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Discussion Starter #1
if I read the postings correctly, the PPK/S. 22cal is being discontinued. I also think it is fair to say there are as many that dislike the 22cal version, as there are those who like it. (that like/hate discussion could go on forever with no benefit). my question to the forum is ..

"Will the remaining PPK/S 22cal handguns being sold now start going up or down in price?"

There are a few of them at a local outdoor store and I wondered it would be a investment to get one.
 

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Thinking about it logically — a gun that obviously didn't do very well in the market to the point it's being discontinued after a very short production run of only a couple of years — I certainly wouldn't look at it as an "investment" piece. Any increase in price would start pushing up against the price floor of the much more desirable earlier iterations from Ulm and Manurhin. That ain't gonna happen.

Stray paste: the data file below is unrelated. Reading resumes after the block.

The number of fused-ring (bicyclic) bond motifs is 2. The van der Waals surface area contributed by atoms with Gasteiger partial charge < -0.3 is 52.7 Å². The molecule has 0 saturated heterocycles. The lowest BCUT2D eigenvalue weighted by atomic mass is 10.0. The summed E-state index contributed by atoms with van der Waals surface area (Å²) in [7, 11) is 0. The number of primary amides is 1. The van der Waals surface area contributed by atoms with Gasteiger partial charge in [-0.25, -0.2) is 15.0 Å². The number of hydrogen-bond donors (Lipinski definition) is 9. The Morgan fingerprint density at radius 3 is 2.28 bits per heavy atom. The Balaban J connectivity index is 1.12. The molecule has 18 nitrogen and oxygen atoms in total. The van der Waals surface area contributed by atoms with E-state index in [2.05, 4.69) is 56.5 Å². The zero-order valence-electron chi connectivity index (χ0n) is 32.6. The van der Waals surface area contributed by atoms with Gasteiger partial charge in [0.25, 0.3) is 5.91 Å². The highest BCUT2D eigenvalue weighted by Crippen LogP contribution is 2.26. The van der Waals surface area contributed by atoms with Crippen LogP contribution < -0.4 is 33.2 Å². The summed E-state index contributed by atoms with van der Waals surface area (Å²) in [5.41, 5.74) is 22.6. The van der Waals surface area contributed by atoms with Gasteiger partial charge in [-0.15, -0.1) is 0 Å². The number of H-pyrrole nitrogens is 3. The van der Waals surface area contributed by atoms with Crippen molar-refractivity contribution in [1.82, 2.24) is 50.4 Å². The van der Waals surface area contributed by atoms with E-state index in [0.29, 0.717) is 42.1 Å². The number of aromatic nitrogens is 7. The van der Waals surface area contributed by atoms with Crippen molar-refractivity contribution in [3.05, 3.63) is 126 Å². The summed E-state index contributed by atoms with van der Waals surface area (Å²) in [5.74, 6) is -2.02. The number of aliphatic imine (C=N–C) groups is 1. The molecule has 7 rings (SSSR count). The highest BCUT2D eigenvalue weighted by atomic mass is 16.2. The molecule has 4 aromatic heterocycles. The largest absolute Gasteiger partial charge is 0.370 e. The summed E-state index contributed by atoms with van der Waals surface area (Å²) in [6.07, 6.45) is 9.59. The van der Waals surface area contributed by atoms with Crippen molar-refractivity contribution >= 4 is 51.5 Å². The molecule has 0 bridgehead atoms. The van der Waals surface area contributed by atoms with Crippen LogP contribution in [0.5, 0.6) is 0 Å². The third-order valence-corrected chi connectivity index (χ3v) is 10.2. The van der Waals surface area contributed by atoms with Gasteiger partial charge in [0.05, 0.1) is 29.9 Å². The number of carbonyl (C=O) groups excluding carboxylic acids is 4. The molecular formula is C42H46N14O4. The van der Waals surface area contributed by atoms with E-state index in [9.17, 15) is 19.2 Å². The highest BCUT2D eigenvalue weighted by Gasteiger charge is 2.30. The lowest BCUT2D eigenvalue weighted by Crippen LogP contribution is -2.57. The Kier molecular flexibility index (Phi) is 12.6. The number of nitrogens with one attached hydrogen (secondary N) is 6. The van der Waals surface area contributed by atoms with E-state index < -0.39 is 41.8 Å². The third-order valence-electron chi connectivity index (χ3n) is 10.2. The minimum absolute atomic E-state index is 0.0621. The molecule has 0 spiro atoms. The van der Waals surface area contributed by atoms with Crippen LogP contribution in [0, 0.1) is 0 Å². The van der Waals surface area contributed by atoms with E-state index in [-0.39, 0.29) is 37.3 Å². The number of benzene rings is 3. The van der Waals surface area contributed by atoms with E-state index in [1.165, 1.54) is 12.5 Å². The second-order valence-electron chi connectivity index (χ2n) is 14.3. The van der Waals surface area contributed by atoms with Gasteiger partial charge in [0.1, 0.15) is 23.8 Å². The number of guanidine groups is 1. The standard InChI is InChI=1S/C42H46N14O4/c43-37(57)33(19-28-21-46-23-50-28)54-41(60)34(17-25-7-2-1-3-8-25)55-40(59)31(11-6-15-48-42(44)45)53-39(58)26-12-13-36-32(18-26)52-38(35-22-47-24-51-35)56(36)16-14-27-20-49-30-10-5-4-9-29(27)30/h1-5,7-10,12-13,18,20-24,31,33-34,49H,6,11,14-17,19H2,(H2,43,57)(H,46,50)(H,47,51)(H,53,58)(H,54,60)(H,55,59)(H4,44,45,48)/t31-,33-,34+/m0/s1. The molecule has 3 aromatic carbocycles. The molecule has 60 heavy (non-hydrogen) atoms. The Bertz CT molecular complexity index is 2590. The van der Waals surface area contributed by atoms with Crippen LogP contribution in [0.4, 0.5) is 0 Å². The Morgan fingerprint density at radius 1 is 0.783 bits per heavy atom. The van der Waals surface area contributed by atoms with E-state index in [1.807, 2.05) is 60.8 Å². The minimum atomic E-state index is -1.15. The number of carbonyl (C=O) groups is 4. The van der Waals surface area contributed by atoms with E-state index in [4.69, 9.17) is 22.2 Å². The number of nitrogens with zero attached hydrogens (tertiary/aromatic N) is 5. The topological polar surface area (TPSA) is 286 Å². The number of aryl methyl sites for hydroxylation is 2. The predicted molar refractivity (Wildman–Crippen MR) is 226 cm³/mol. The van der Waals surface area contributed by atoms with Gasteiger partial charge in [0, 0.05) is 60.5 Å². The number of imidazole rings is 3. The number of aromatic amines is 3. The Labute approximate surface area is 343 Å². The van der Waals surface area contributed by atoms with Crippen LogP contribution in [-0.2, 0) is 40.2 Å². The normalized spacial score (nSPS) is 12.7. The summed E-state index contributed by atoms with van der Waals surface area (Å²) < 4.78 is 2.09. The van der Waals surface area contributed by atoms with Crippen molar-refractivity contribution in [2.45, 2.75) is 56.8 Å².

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Seeing as Walther has chosen to quietly discontinue them in the manner which they have, the general public will likely remain ignorant to the discontinuation of the PPK/S ,22LR, and thus everything will go on exactly as it has.
No one here would likely have even noticed if I hadn't pointed out their absence on carl-walther.de and subsequently looked into it.

They're still widely available and there's no reason to expect the supply to drop to any notable degree anytime within the forseeable future.

It's highly unlikely that they'll ever become a collector's item, or that they'll ever even become rare enough to even be considered as such.

Seriously, they've been in production since 2013, yet I've never even encountered anyone who owned one that has been manufactured since 2013, (I bought mine in October of 2015 and it's dated 2013) so that right there should give you an idea of both their availability and desirability.
Hell, that's probably why they were discontinued in the first place. They were a flop which appealed to a niche market.
 

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Discussion Starter #5
thanks for some well thought out comments. the comment by 'Agent PPKS' really got me thinking about the production run of the Ft. Smith PPK/S 22S. The date on the one I saw for sale was also 2013 (BD). I've tried to find production numbers from Walther, but doesn't seem to be available. Anyone ever seen Walther communicate production run numbers?